Native mass spectrometry (MS), in which electrospray ionization (ESI) is used to transfer large macromolecules and macromolecular complexes directly from solution into the gas phase, is a powerful tool in structural biology. However, charge-state distributions of individual components in mixtures of macromolecular complexes or synthetic polymers are often unresolved making it impossible to obtain mass information directly from an ESI mass spectrum. Other conventional methods can provide accurate masses of individual ions, but often at the expense of analysis time.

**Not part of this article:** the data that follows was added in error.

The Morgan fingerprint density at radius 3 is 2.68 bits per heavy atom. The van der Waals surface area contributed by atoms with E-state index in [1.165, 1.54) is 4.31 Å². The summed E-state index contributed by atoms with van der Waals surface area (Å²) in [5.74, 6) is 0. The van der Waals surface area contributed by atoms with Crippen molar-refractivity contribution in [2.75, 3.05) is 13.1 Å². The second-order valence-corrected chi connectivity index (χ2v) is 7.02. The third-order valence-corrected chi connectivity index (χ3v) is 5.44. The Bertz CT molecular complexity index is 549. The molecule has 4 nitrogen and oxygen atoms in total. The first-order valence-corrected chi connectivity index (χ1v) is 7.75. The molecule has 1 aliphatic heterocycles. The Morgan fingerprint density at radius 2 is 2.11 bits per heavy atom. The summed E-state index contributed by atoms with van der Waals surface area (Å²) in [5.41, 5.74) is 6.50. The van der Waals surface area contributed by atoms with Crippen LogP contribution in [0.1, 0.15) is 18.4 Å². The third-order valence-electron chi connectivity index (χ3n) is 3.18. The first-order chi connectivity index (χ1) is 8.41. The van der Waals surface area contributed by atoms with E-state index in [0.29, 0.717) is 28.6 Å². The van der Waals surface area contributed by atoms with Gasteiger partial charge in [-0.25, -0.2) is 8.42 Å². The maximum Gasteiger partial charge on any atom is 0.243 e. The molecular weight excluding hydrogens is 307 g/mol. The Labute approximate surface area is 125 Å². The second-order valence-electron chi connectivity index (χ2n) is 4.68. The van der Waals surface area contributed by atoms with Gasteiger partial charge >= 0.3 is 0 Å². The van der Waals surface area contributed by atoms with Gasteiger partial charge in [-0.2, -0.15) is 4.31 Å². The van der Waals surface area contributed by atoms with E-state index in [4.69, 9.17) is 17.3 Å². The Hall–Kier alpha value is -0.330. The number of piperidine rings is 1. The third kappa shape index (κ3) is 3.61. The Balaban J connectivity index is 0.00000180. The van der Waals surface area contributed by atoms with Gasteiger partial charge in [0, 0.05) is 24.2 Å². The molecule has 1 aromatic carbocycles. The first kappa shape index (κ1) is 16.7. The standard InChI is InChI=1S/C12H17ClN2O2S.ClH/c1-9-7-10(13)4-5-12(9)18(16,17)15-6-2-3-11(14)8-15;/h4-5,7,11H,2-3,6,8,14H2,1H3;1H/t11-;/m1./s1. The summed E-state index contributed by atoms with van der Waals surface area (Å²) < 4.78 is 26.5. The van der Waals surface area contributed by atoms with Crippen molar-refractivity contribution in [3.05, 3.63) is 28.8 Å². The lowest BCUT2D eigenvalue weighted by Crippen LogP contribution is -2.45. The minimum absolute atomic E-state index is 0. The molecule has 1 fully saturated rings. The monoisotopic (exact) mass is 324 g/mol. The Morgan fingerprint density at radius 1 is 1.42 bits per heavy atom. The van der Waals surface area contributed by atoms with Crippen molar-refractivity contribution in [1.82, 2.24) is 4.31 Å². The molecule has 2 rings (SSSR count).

Weighing ions individually with charge detection mass spectrometry (CDMS) has the advantage that fast measurements are possible depending on the accuracy and sensitivity required. However, a limitation of trapping CDMS technology is the need to weigh single ions individually in order to eliminate potential interferences between the signals of multiple ions or ion-ion interactions that can potentially interfere with these measurements. UC researchers have created multiplex charge detection mass spectroscopy, particularly for high throughput single ion analysis of large molecules and measuring the masses of large molecules, macromolecular complexes and synthetic polymers that are too large or heterogeneous for conventional mass spectrometry measurements. The new multiplexing method makes it possible to measure the masses of many ions simultaneously.